With Easter Week, spring break and other incentives to use our time to read something inspiring, we recommend the following:
Were You There? Finding Ourselves at the Foot of the Cross, by Erik Kolbell. Louisville: WJKP, 2005. ISBN 0-664-22778-3. Hb., 163 pp., $14.95.
What would you have done were you there during Jesus’ passion? Would you have provided comfort, as did Mary? Would you have betrayed him, as did Judas? Would you have abused the power entrusted to you, as did Caiaphas, Herod, and Pilate? Kolbell skillfully puts us into the story of Jesus’ passion and death in such a way that we are there–and that then is somehow now, too. Retelling Jesus’ passion from the perspective of multiple characters, he offers rich insight into Jesus’ story, and into our stories, as well.
The Scriptures, the Cross & the Power of God: Reflections for Holy Week, by Tom Wright. Louisville: WJKP, 2006. ISBN 0-664-23051-2. Pb., 84 pp. $12.95.
Wright offers nine meditations for Holy Week and Easter, capturing the tension between Jesus and the authorities in Matthew 21-23 before moving on to texts from John’s Gospel for Maundy Thursday, Good Friday, and Easter (Matthew 28:1-10 is his text for the Easter Vigil). In his inimitable way, Wright offers both scholarly insight and an approachable style in a resource that will prove useful for the church in marking these high holy days.
The Resurrection of Jesus: John Dominic Crossan and N. T. Wright in Dialogue, edited by Robert B. Stewart. Minneapolis: Fortress Press, 2006. ISBN 0-8006-3785-2. Pb., 220 pp., $18.
What happened on Easter morning? What does Jesus’ resurrection mean? In March of 2005, Crossan and Wright debated Jesus’ resurrection. In their previously published works, Crossan suggests that there was no bodily resurrection but that resurrection accounts are about the conferral of authority on the disciples. Wright claims that the empty tomb and encounters with the risen Jesus are the most logical way–indeed, the only way–to account for the origin of the church. Crossan and Wright recognize some common ground between their positions, but then point out significant differences in their understandings. The transcript of their dialogue is followed by several essays that continue their conversation.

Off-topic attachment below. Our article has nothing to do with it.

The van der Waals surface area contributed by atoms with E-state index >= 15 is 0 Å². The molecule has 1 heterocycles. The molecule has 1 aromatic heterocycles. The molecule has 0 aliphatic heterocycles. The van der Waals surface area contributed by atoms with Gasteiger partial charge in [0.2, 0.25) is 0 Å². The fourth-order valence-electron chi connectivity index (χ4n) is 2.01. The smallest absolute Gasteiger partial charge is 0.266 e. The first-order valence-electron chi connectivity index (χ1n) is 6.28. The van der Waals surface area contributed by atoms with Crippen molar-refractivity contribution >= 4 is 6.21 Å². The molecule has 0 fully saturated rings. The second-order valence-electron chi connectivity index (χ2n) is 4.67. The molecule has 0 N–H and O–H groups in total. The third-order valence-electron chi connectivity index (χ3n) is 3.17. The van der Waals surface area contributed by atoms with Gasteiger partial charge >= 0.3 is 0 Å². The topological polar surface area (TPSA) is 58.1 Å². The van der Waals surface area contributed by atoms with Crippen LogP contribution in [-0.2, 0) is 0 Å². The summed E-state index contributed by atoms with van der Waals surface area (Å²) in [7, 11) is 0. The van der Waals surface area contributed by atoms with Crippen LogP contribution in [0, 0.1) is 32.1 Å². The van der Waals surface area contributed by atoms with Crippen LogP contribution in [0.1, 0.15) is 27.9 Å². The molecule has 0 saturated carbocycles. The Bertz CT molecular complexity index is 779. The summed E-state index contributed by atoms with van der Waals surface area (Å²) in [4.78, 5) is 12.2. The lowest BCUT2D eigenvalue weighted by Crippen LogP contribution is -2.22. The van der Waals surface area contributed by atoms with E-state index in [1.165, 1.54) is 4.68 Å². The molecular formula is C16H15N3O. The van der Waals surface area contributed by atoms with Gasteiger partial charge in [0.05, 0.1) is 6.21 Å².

Sharing the Easter Faith with Children, by Carolyn C. Brown. Nashville: Abingdon Press, 2005. ISBN 0-687-34424-7. Pb., 125 pp., $18.
The events of Holy Week and Easter are difficult enough for adults to grasp, let alone for children. Nonetheless, Brown is convinced that Easter is truly good news for children, and offers a very helpful resource for congregations and families. She provides useful background, along with many resources, to enable the church to proclaim the Good News in ways that children can understand.
J is for Jesus: An Easter Alphabet and Activity Book, by Debbie Trafton O’Neal. Illustrated by Jan Bryan-Hunt. Minneapolis: Augsburg Books, 2005. ISBN 0-8066-5123-7. Pb., 32 pp. $10.99.
O’Neal sets the story of Holy Week and Easter to acrostic rhyme, and includes several activities for children and families. Aimed at younger children (ages 4-8), J is for Jesus will enable its readers and hearers to grow in their understanding of Jesus’ life, death, and resurrection.
Sing Praise, by Rhonda Gowler Greene. Illustrated by Janet Broxon. Minneapolis: Augsburg, 2005. ISBN 0-8066-5120-2. Hb., 32 pp. $16.99.
Sing Praise is a joyful, brightly illustrated book for young children (ages 4-8) that proclaim the goodness of God’s creation (“Sun and Moon sing praises too, and stars that glow at night. They honor God, their maker, by shining brilliant-bright.”). It is based on Psalms 148 and 150 (lectionary texts for the Easter season in Year C).